was the alternative? Modeling living-under-a-bridge behavior?



On the hundredth hand: Does buying crayons for a
fifteen-month-old put undue pressure on a kid, like buying an SAT prep book
for an eight-year-old? Once I was in the store and surveyed the options, I had
new doubts: maybe fifteen-month-olds should work, not in crayons, but with
collage! Perhaps the two of us should be exploring
Jean Arp’s ideas of
automatic composition and the organic beauty of chance? Don’t Arp’s collages
kind of look like they were done by toddlers anyway? Or, wait: Is it wrong to
buy scissors for a fifteen-month-old?



Bloody hell.



It was out of just those thousand-arms of doubt
and hope that Creative Kidstuff
netted eight bucks for soy-crayons and paper. I
would say the hardest thing about raising creative kids is that you don’t do
it in a vacuum: the world intrudes.



My little boy is almost twenty months old as I
type this, and he is a bona fide Twin Cities art lover. He goes to the
Walker or the
Minneapolis Institute of Arts at least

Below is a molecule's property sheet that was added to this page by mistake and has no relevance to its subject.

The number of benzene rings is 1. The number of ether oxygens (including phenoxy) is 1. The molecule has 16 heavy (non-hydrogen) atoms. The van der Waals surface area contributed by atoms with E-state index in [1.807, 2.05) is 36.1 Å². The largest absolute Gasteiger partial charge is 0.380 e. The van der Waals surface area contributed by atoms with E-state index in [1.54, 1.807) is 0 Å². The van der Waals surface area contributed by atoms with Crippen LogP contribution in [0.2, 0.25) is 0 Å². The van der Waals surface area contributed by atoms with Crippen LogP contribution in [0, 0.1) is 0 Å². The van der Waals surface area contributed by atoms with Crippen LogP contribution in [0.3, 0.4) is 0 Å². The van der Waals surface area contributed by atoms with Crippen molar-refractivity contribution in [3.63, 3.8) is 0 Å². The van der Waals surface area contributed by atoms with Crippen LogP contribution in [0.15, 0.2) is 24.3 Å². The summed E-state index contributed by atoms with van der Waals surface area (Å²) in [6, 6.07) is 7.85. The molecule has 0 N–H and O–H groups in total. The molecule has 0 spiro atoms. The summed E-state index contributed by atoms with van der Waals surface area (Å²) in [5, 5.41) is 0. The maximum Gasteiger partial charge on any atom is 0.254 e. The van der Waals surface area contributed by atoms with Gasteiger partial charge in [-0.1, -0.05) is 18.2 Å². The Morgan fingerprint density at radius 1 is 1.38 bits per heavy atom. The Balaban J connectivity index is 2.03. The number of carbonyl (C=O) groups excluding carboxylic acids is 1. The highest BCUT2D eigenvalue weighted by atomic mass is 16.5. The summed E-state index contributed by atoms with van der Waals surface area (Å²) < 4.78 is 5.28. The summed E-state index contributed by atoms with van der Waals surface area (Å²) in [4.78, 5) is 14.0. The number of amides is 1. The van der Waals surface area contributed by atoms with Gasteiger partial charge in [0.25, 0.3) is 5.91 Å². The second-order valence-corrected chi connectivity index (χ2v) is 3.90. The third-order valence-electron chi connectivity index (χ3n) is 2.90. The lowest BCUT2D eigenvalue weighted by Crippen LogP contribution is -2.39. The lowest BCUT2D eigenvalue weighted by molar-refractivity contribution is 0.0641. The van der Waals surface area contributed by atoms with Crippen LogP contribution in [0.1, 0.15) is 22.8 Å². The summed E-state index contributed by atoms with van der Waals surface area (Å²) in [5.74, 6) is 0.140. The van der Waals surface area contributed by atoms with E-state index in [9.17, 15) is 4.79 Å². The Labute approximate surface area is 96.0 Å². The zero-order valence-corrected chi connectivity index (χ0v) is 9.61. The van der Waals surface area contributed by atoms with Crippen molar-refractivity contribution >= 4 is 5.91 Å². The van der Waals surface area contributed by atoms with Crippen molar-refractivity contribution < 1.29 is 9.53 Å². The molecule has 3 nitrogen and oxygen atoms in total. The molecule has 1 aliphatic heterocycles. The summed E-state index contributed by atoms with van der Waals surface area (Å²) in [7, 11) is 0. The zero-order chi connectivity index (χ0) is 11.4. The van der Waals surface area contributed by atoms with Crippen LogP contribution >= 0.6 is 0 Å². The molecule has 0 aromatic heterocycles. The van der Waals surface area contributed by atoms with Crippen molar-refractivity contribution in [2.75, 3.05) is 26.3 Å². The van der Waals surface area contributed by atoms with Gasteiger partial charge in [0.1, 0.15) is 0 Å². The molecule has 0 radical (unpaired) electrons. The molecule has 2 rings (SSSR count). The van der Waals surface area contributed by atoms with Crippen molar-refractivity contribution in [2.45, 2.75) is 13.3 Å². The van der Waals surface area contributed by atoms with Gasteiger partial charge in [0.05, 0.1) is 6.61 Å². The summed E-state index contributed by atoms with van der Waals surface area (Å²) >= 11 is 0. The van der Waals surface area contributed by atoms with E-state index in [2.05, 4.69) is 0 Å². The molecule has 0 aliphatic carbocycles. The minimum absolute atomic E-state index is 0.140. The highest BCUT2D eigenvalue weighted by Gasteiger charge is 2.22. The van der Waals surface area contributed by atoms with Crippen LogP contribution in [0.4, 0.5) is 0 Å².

once a week—in fact, he almost caused a major incident at the MIA yesterday.
When two art-installers were removing the glass cover from a priceless jade
sculpture, the baby shouted out: “Be ca’ful!” It was only the grace of God
that kept that vitrine intact as both the art-movers laughed so hard their
arms shook.



At the Walker right now all of his favorite
pieces are found in the
Sculpture Garden: He loves
the big bronze sculptures by
Magdalena
Abakanowicz
; Sagacious Head 6 and Sagacious
Head 7
may be grave and immutable to adults, but to my son Asa they’re the
perfect little mountains designed for peek-a-boo; last weekend my husband, the
baby and I spent half an hour running around them in figure-eights. “Where’s
Asa?” he cries as he runs. “Where’s Asa?”



He also loves Sarah Sze’s installations in the